49. Ray Allen’s return to Boston’s TD Garden on Jan. 27. Decried by some as a traitor, replaced by the more than capable Jason Terry/Courtney Lee duo, and force-fed a diet of wide-open jumpers thanks to LeBron James and Dwyane Wade, Allen’s revenge quest will not be lacking motivation, stakes or opportunity.
51. Rick Adelman’s beautiful, Princeton-style offense, loaded with capable passers. Ricky Rubio’s return would be cause for a celebration in itself, but the additions of Andrei Kirilenko, Brandon Roy and Alexey Shved give Minnesota unequaled potential in terms of their collaborative playmaking.
52. Brandon Roy. Watching him struggle with knee injuries can be painful; not being able to watch him at all, knowing that he was at stuck at home processing the interruption of his All-Star arc, was worse.
53. The Jeff Green reclamation project. Boston’s $36-million-dollar man isn’t just making his comeback after a heart-related scare kept him off the court for the entire 2011-2012 season, but also re-establishing himself in the face of considerable criticism. There’s ample reason to believe that Green isn’t as good as his reputation suggests, but a fresh start in Boston could help him generate a little momentum.
54. More of the same for the re-signed Tim Duncan and Kevin Garnett -- which, remarkably, means likely repeat performances from the anchors of the league’s best offense (San Antonio) and defense (Boston) of a season ago.
55. One member of Houston’s rookie flotilla emerging into something special. Just don’t ask us to predict which one.
56. The Lakers’ unbelievable pairing of the league’s top pick-and-roll practitioner and most dominant finisher. Somehow, Kobe Bryant is almost an afterthought.
57. A full season of the actualized Miami Heat. LeBron James and company spent the better part of two years trying to feel out their roster compatibilities, but coach Erik Spoelstra’s positional reconstruction has finally given the Heat their own unique sense of order. Whether James is a small forward or a power forward is now irrelevant; by dispensing with traditional conceptions of position, the Heat have found a way to surround their best players with an optimal amount of speed and long-range shooting -- a doomsday scenario for the rest of the league.
58. In a similar vein, Year One of a LeBron James free from all conceivable burdens. The most overworked superstar of the modern era, James seems to only know the pedal to the metal. How fast and far will he go without any excess baggage and distractions?
59. The ever-present possibility that LeBron might decide to hurdle someone again.
60. The musical chairs of the Milwaukee Bucks’ frontcourt. With Ersan Ilyasova, Luc Richard Mbah a Moute, John Henson, Samuel Dalembert, Drew Gooden, Larry Sanders, Ekpe Udoh, and Joel Przybilla all vying for the same minutes, coach Scott Skiles will undoubtedly opt to shuffle his rotation on a whim.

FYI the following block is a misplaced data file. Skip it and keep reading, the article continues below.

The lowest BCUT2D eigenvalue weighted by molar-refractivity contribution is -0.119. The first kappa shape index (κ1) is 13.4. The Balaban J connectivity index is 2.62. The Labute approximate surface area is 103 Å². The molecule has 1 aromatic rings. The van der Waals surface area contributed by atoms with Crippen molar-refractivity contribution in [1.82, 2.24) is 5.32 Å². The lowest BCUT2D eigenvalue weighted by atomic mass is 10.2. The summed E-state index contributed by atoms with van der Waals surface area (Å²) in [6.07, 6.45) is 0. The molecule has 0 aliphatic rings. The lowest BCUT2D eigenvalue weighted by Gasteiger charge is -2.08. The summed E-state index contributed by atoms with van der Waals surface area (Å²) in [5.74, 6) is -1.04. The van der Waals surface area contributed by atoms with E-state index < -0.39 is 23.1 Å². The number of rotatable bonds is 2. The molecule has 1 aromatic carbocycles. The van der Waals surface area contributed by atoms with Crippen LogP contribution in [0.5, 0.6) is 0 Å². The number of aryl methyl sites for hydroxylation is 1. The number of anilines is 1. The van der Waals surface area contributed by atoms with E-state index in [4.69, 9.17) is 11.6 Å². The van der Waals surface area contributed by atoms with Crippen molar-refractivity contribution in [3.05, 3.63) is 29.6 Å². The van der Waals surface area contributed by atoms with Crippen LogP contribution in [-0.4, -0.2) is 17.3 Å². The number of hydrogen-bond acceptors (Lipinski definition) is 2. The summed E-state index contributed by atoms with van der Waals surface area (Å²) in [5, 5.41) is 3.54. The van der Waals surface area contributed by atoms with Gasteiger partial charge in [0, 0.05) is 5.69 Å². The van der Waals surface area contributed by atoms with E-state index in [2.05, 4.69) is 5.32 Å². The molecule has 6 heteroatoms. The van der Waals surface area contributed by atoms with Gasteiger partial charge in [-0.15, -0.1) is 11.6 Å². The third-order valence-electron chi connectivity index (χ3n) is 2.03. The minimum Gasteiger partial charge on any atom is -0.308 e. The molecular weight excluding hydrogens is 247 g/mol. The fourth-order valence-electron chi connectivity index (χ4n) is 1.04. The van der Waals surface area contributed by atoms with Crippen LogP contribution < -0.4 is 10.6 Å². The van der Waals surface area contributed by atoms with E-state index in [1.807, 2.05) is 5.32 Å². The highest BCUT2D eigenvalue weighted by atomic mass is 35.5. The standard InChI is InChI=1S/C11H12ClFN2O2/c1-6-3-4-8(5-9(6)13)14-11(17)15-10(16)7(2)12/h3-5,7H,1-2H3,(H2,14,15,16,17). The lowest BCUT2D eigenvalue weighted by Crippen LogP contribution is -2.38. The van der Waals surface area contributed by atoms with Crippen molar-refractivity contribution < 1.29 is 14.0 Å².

61. Al Harrington, now given the opportunity to hunt shots without apology as a member of the Orlando Magic. We’ve seen how many attempts Harrington is capable of putting up in a normal context, but how shot-happy might he become on a team so miserable that it has no real need for his offensive inhibitions?
62. Bradley Beal’s early opportunities. John Wall’s knee injury has put the Wizards in a tough spot, but necessity could thrust the No. 3 pick into a more pivotal offensive role. If Wall’s absence doubles as an opportunity for Beal to showcase some potential as a supplementary ball-handler (a la Eric Gordon), then this unfortunate break could bear a bit of a silver lining.
63. The rotation-caliber players who have yet to be discovered. Forget the stupor of Linsanity; who’s the next Gary Neal?
64. The intricate choreography of Carmelo Anthony’s pre-shot isolation routine. Melo’s series of pump fakes and jab steps can border on comical if his defender doesn’t bite on them early, but you have to admire Anthony’s persistence, if not his halt to his team’s offensive rhythm.
65. After nearly a half-decade in limbo, a Portland Trail Blazers season that opens without mention of those five horrible words: “When Greg Oden gets back…” His washout stands as an NBA tragedy, but if ever there was a time for team, player and fan base to move on, this was it.
66. Kendall Marshall, who enters the league as the point guard of the Suns’ future and Andre Miller’s stylistic heir apparent. (And the unanimous Twitter Rookie of the Year.) 67. The lack of a foreseeable trade crisis. Life in the NBA won’t ever be just about basketball, but for the moment there isn’t a trade-demand subplot to loom over the entire season’s proceedings. Players will change teams and surely the cycle of rumor and conjecture will begin anew, but let’s use this momentary quiet to appreciate the sounds of squeaking sneakers and a live dribble.